Croatian Wine on the Rise
As this Old World wine-producing area comes together as a young nation, the quality of its wines is rapidly improving.
By Jeff Jenssen
If asked to name the countries that made up the former Yugoslavia, most Americans would be hard-pressed to answer. But if they could, Croatia would likely top the list.
With 1,118 miles of stunning coastline, more than 1,000 islands and regular visits from cruise ships to the pristine walled city of Dubrovnik, Croatia is an increasingly well-known travel destination for adventurers with a love of history, culture and dramatic scenery.
Now, it’s also becoming known for its high-quality wines.
Croatia’s winemaking history began around 2200 B.C., when Illyrian tribes made wine in the area now known as Dalmatia. Greek colonization in 390 B.C. helped spread the craft, while the introduction of Christianity under the Roman Empire in the 4th century A.D. firmly rooted production for sacramental purposes.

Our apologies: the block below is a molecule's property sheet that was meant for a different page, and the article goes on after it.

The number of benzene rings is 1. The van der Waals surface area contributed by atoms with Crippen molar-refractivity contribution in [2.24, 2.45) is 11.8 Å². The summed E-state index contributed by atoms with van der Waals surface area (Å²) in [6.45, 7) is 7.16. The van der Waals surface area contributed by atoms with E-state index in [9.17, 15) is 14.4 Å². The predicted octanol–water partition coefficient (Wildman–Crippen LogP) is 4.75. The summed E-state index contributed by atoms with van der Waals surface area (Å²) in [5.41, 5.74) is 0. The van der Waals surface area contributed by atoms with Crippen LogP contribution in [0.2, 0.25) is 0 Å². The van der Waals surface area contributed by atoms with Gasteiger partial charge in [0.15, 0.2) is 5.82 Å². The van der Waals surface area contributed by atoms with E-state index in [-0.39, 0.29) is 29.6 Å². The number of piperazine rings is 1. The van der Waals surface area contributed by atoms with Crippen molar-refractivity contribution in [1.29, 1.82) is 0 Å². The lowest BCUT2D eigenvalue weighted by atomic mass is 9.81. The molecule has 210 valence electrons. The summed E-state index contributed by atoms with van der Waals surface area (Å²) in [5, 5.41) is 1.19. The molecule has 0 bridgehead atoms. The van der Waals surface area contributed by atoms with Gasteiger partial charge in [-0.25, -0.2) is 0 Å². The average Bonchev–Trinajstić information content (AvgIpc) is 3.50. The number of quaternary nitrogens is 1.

Winemaking flourished in Croatia for centuries. However, it was curtailed by myriad events—Ottoman invasions, phylloxera, world wars, the rise of communism and, most recently, conflicts between former Yugoslav republics.
To aid the resurgence of winemaking after all of this adversity, the Association of Winegrowers and Winemakers of Istria (Vinistra) was created in 1995. In 2010, the Croatian Chamber of Economy established the Association of Croatian Wineries.
For years, Croatian wine production was simply divided into two designations, Coastal and Continental.
However, in 2012, a group of Croatian winemakers, sommeliers and wine experts created a new system that highlights four regions: Dalmatia, Istria & Kvarner, the Uplands, and Slavonia & Danube. These have been divided into 12 subregions, with 66 appellations.
Croatia boasts 64 indigenous grape varieties, resulting in a wide range of wine styles. Wine is also made from “international” varieties like Cabernet Sauvignon, Merlot, Syrah, and Chardonnay.
Despite Croatia’s relatively modest size, it boasts 17,000 registered vine growers with vineyards totaling over 59,000 acres, growing grapes for over 800 wineries. White wines account for 60 percent of production.